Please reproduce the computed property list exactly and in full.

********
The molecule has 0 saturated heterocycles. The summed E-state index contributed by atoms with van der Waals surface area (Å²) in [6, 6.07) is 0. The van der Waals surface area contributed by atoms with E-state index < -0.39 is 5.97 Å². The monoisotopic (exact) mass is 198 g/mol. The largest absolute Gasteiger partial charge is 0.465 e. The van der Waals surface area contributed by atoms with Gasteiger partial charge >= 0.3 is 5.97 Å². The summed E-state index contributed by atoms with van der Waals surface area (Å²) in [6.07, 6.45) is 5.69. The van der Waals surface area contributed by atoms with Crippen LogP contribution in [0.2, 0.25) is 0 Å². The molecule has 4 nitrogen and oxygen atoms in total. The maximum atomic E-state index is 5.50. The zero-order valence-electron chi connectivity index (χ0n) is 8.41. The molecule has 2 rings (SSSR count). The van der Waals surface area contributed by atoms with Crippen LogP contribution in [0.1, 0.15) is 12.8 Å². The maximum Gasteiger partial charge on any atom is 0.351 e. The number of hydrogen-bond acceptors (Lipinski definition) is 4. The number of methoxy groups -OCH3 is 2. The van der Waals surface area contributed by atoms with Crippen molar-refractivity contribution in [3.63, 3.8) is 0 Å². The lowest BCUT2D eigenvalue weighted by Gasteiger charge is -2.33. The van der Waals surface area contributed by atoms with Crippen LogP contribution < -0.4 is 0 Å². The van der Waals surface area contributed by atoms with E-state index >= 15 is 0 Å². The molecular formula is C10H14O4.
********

The molecule has 0 saturated heterocycles. The summed E-state index contributed by atoms with van der Waals surface area (Å²) in [6, 6.07) is 0. The van der Waals surface area contributed by atoms with E-state index < -0.39 is 5.97 Å². The monoisotopic (exact) mass is 198 g/mol. The largest absolute Gasteiger partial charge is 0.465 e. The van der Waals surface area contributed by atoms with Gasteiger partial charge >= 0.3 is 5.97 Å². The summed E-state index contributed by atoms with van der Waals surface area (Å²) in [6.07, 6.45) is 5.69. The van der Waals surface area contributed by atoms with Crippen LogP contribution in [0.2, 0.25) is 0 Å². The molecule has 4 nitrogen and oxygen atoms in total. The maximum atomic E-state index is 5.50. The zero-order valence-electron chi connectivity index (χ0n) is 8.41. The molecule has 2 rings (SSSR count). The van der Waals surface area contributed by atoms with Crippen LogP contribution in [0.1, 0.15) is 12.8 Å². The maximum Gasteiger partial charge on any atom is 0.351 e. The number of hydrogen-bond acceptors (Lipinski definition) is 4. The number of methoxy groups -OCH3 is 2. The van der Waals surface area contributed by atoms with Crippen molar-refractivity contribution in [3.63, 3.8) is 0 Å². The lowest BCUT2D eigenvalue weighted by Gasteiger charge is -2.33. The van der Waals surface area contributed by atoms with Crippen LogP contribution < -0.4 is 0 Å². The van der Waals surface area contributed by atoms with E-state index >= 15 is 0 Å². The molecular formula is C10H14O4.